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Popovic says Cerezo primed for title run

by Andrew Mckirdy

Staff Writer

It is impossible to properly assess how each team will fare more than a month ahead of the start of the 2014 J. League season, but Cerezo Osaka have reason to be quietly confident about the year ahead.

Cerezo made global headlines last week with the news that 2010 World Cup Golden Ball winner Diego Forlan was on the brink of signing with the club, and there can be little doubt that the arrival of the 34-year-old Uruguayan would catapult the Osaka side into another stratosphere.

But whether or not Forlan actually signs, Cerezo already have the foundations in place to challenge for a first-ever title.

Cerezo put together a strong campaign last year to end the season in fourth place, always remaining on the fringes of the title race but nevertheless finishing only four points behind eventual champions Sanfrecce Hiroshima.

In striker Yoichiro Kakitani and midfielder Hotaru Yamaguchi, Cerezo also had two of the league’s outstanding performers. Both players established themselves in the national team as well as making the J. League Best XI for the first time, and it is to Cerezo’s huge advantage that the pair remain as preparations for the new season get under way.

Manager Levir Culpi will not be around after leaving the club at the end of last year, however, and the Brazilian’s steady influence will be missed having spent 7½ seasons at the club in three separate spells.

Former FC Tokyo manager Ranko Popovic is the man to replace him, and the Serbian wasted no time in identifying Cerezo’s target for the year as preseason training began earlier this week.

“There is a lot of potential here,” said Popovic. “When I first met the players, I felt they had a real hunger and motivation for the task ahead, and a strong desire to accomplish something.

“They’re not aiming for the title because someone told them to, but because they themselves want to be the best. I feel a real determination from within the players to win the title.”

Cerezo’s exceptional knack for producing young talent means a midseason asset-stripping by European clubs has often been the club’s downfall. Popovic cannot be certain that Kakitani and Yamaguchi will not leave in the summer like Shinji Kagawa, Takashi Inui, Hiroshi Kiyotake and Kim Bo-kyung before them, and others such as Takumi Minamino and Takahiro Ogihara will feature on European clubs’ radars, too.

But if Popovic can keep the bulk of his squad intact for the entire season — Forlan or no Forlan — Cerezo can challenge for the title.

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Nagoya Grampus will have a different feel now that manager Dragan Stojkovic has departed after six seasons in charge, but replacement Akira Nishino is eager to stamp his own personal touch on the team.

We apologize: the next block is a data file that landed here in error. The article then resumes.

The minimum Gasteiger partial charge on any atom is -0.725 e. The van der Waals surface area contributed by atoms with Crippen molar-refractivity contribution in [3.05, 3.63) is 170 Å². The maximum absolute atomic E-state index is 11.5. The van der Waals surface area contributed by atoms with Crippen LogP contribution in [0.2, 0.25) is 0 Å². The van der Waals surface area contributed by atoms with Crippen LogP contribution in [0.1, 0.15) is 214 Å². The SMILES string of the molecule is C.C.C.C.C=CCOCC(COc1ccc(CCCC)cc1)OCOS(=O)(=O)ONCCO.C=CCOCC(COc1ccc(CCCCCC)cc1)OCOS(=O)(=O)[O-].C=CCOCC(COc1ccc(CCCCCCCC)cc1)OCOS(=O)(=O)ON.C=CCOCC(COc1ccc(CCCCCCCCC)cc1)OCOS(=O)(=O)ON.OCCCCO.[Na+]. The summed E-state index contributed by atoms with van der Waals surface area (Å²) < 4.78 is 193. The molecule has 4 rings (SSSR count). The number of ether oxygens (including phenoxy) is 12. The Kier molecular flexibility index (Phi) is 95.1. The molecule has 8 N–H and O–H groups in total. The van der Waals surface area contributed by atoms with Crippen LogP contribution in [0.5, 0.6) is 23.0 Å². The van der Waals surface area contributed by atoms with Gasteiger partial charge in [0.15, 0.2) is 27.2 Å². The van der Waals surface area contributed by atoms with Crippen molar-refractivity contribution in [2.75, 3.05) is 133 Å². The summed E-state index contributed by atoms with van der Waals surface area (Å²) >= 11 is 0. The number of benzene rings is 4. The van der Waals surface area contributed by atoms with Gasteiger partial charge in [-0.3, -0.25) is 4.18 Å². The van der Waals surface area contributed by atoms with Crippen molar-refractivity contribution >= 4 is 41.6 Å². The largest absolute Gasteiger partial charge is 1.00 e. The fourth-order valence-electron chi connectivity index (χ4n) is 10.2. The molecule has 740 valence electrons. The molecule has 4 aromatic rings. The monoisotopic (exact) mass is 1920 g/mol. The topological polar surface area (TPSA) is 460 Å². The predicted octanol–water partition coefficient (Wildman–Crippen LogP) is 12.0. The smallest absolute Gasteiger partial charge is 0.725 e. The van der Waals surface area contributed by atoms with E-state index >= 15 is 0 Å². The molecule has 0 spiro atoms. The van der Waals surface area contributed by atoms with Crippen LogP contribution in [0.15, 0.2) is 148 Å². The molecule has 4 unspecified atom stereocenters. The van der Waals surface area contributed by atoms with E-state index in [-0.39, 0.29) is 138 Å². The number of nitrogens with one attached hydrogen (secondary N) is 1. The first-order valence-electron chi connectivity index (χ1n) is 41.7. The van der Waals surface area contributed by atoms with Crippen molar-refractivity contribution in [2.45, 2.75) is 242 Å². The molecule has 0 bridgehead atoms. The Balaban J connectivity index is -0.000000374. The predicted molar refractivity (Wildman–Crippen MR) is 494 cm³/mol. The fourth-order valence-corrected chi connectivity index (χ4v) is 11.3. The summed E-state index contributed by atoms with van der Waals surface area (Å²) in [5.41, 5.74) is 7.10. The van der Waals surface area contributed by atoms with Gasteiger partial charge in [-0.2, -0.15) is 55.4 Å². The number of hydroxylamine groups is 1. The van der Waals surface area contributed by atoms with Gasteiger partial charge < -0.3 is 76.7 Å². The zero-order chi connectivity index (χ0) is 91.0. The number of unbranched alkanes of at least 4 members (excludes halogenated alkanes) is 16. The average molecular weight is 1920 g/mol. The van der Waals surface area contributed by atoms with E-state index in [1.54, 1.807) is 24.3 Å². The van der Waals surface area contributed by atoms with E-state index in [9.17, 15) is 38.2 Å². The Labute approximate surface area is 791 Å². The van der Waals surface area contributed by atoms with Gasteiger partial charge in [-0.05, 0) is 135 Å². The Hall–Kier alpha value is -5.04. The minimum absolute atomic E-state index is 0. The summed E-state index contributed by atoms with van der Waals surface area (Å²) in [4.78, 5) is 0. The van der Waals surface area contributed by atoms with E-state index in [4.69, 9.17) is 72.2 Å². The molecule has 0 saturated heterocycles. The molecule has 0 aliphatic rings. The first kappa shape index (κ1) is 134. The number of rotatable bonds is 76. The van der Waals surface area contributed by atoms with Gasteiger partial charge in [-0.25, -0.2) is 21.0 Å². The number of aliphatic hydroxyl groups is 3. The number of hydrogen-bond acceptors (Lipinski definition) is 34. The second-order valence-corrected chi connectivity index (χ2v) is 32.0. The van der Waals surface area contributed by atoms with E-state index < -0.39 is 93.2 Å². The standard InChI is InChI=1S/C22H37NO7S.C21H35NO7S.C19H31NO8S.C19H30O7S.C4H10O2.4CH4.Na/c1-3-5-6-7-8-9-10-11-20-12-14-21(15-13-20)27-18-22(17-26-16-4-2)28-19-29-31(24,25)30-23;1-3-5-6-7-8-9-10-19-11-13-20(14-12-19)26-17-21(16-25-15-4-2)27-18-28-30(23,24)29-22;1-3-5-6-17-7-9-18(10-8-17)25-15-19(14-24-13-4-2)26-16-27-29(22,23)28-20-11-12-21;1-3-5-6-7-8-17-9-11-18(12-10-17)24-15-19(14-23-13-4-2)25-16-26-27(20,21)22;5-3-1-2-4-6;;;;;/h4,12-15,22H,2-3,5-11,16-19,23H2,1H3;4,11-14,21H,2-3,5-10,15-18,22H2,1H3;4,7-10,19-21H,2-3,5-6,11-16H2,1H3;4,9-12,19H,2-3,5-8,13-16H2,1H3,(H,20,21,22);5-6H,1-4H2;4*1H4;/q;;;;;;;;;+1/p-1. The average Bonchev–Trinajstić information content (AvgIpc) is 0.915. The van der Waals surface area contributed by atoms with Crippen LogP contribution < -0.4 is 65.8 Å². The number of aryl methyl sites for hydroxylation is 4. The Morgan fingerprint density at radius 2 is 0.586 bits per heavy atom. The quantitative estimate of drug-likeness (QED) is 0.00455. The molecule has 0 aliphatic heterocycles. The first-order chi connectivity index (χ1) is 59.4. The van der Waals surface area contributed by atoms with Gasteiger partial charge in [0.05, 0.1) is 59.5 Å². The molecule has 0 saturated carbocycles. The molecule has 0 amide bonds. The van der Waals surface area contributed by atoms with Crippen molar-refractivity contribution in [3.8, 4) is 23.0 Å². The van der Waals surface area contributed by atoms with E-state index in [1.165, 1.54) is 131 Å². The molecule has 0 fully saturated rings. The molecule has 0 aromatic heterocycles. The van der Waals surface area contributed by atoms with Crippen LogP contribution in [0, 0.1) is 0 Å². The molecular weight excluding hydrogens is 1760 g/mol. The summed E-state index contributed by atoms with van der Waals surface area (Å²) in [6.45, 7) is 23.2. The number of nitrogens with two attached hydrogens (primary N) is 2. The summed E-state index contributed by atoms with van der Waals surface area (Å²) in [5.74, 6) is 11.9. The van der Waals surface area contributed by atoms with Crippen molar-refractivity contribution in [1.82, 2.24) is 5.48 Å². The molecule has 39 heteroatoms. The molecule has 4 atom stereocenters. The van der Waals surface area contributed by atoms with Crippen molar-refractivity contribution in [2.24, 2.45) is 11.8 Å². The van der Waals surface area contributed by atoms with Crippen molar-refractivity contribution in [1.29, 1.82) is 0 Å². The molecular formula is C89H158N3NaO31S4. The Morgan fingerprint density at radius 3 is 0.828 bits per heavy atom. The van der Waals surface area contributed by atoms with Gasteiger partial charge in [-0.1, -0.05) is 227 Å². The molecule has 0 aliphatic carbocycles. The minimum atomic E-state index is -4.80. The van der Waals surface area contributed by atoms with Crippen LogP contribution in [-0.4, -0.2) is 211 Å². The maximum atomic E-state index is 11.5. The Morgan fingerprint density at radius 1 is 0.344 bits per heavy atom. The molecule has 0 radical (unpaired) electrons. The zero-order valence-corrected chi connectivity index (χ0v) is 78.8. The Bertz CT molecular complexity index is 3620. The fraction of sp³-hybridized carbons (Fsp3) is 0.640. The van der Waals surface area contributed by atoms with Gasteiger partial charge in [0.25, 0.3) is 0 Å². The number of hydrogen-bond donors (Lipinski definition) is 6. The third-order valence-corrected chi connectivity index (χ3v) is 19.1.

Nishino returns to the J. League after a short, unhappy stint at Vissel Kobe in 2012, with the 58-year-old more interested in replicating the success that he enjoyed in a decade at the helm of Gamba Osaka.

Gamba’s free-flowing, swashbuckling style brought trophies galore and bucket loads of goals at both ends of the pitch, and Nishino insists he has no plans to change his philosophy as he looks to guide Nagoya to its first title since 2010.

“Regardless of what players you have, my ideal football is not to wait and react but to be proactive and take the initiative yourself,” said Nishino. “Not a defensive style but an attacking style, putting lots of balls in toward your opponent’s goal. I want to play the kind of football that gets the fans excited.”

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Yokohama F. Marinos may have eased some of the pain of last season’s J. League title collapse by winning the Emperor’s Cup on New Year’s Day, but for manager Yasuhiro Higuchi, the frustration cannot be forgotten so easily.

Marinos threw away a four-point lead with two games to go to hand the title to Sanfrecce Hiroshima on the final day of the season, before gaining a measure of revenge with a 2-0 victory over the same opponent at National Stadium less than a month later.

But not even the pleasure of winning the cup for the first time in 21 years, it seems, was enough to satisfy Higuchi.

“I was happy and relieved after we won the cup, but a day later I felt no sense of achievement,” said Higuchi. “Instead I felt the frustration of letting the league title slip through our fingers boiling up again. The players feel the same, and we’re going to do everything we can to win the title this year.”

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Quotable: “My English is better than his.”

— New Urawa Reds striker Tadanari Lee aims a playful jab at AC Milan’s Keisuke Honda, and argues that his unproductive stint in England with Southampton was not entirely wasted.